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Posts for tag: periodontal disease

By Randolph Family Dentistry
August 08, 2019
Category: Oral Health

Concerned about periodontal disease? There's a good chance you should be—this condition affects over 60 million Americans every year according to the CDC, posing a major risk to the dental health of nearly half of all American adults. In order to diagnose the disease, your dentist needs to perform a comprehensive examination of your gums, teeth, and supporting bone. However, even if you do have periodontal disease, don’t worry; Dr. Eyad Salloum, Dr. Erin Walsh, and Dr. Matthew Devine here at Randolph Family Dentistry in Randolph, MA, can help make your smile healthier!

More about Periodontal Disease

For those with periodontal disease, the condition poses a number of serious dental issues, including chronic pain, recurrent bleeding, and even tooth loss. In fact, periodontal disease is the leading reason for tooth loss in adults! This is because periodontal disease destroys the soft tissue (i.e. gums) and the hard tissue (i.e. bone) that keeps your teeth in place.

Before you develop periodontal disease, you will have gum disease first. Fortunately, you can reverse gum disease if you begin a great program of brushing after meals and before bed, flossing at least once each day, and regularly visiting your dentist and dental hygienist. You may have gum disease if you experience:

  • Gums that are red and swollen
  • Gums that are irritated and bleeding
  • Chronic bad breath and a sour taste in your mouth
  • Loss of normal gum contours

If you notice any of the signs and symptoms of gum disease, visit your dentist as soon as possible so that your gum disease can’t progress into periodontal disease. If your gum disease goes untreated, there is a good chance that you will develop periodontal disease. You may begin to notice signs and symptoms, such as:

  • Teeth that look longer because more tooth root is exposed
  • Gums that are receding and exposing more of your teeth
  • Increasing root sensitivity, especially to hot and cold
  • Teeth that feel loose, especially when you bite or chew
  • New gaps or spaces appearing between your teeth
  • Blood or pus coming out from between your gums and teeth

Concerned? Give us a call

If you are experiencing any of these signs and symptoms and think you may have periodontal disease, it’s time to take action. To learn more about periodontal disease and supportive periodontal therapy, call Randolph Family Dentistry in Randolph, MA, today at (781) 963-0860.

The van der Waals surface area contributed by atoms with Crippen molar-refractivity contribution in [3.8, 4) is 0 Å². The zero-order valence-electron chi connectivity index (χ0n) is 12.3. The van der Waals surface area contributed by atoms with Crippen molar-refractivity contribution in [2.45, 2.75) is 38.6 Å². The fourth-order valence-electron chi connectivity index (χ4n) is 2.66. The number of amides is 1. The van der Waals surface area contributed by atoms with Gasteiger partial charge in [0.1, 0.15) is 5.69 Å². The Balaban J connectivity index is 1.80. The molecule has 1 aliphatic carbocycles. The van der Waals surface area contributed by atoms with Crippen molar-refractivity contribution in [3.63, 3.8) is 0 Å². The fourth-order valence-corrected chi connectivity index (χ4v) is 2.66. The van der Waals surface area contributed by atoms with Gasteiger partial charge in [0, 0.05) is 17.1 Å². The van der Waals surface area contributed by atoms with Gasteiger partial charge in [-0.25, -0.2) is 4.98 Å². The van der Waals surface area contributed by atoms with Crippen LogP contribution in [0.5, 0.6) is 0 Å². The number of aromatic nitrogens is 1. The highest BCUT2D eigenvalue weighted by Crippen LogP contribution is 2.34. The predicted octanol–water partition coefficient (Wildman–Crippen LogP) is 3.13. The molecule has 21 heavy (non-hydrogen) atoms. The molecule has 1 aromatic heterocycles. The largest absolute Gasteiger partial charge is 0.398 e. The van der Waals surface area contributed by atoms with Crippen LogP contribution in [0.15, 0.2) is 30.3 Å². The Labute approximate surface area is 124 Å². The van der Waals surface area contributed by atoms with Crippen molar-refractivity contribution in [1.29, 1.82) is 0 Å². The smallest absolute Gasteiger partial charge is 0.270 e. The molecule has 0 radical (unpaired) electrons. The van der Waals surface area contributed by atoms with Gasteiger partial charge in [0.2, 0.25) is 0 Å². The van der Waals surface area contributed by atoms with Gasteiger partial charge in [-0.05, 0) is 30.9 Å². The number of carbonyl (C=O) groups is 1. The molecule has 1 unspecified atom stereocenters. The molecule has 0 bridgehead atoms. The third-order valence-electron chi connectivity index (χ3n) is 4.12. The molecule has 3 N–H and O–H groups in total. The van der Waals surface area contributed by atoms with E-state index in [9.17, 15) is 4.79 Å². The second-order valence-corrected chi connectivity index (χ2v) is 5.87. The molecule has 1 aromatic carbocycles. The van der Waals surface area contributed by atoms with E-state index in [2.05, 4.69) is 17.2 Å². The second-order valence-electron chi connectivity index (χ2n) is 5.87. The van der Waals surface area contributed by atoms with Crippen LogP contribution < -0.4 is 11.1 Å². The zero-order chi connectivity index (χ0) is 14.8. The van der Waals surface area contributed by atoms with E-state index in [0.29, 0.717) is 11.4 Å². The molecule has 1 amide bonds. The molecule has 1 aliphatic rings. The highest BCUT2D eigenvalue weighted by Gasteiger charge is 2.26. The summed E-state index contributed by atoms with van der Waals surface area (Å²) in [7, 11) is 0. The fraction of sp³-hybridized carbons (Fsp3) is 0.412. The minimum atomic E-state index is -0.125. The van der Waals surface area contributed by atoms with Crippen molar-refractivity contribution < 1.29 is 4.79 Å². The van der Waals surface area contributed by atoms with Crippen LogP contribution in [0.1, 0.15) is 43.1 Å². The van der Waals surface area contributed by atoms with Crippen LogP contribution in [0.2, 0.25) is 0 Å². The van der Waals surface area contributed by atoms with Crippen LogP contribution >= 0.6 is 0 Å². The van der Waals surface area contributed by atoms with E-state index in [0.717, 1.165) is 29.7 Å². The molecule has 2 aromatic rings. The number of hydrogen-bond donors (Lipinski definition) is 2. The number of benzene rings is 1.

By Randolph Family Dentistry
May 19, 2017
Category: Oral Health
GumDiseaseCouldAffectMorethanYourTeethandGums

If you have periodontal (gum) disease, it's important for you to know its effects aren't limited to your mouth. A number of studies demonstrate gum disease can affect the rest of your body — and what may be going on elsewhere could likewise stimulate gum disease.

Here are 3 diseases or conditions that seem to share a link with gum disease.

Diabetes. This chronic disease results from the body's inability to interact properly with insulin, the hormone necessary for turning glucose (sugar) into energy, or producing enough of it. There's clear evidence that having diabetes increases your risk of gum disease and vice-versa. If you have diabetes, it's important that you keep it under control for your gum's sake as much as for your overall health.

Cardiovascular disease. Like diabetes, this group of heart and blood vessel diseases has a related characteristic with gum disease: inflammation. This natural function of the immune system limits tissue damage caused by disease or injury. But in both CVD and gum disease, inflammation can become chronic and itself cause damage. Further, some types of bacteria associated with gum disease can contribute to a higher risk of CVD. Minimizing gum disease occurrence with good oral hygiene could positively impact your risk of CVD.

Pregnancy. While certainly not a disease, pregnancy does trigger hormonal changes in the mother that in turn could elevate her risk of gum disease, particularly pregnancy gingivitis. Not only does this pose problems for the mother's teeth and gums, some studies connect gum disease to the increased possibility of early, pre-term birth. A sharper focus on dental care during pregnancy not only benefits the mother but may also be important for the health of the baby.

These aren't the only conditions that can be affected by gum disease: others like osteoporosis, respiratory disease or rheumatoid arthritis also share links with the disease. If you have any systemic condition like these, it pays to be extra vigilant in preventing and treating gum disease.

If you would like more information on periodontal (gum) disease, please contact us or schedule an appointment for a consultation. You can also learn more about this topic by reading the Dear Doctor magazine article “Good Oral Health Leads to Better Health Overall.”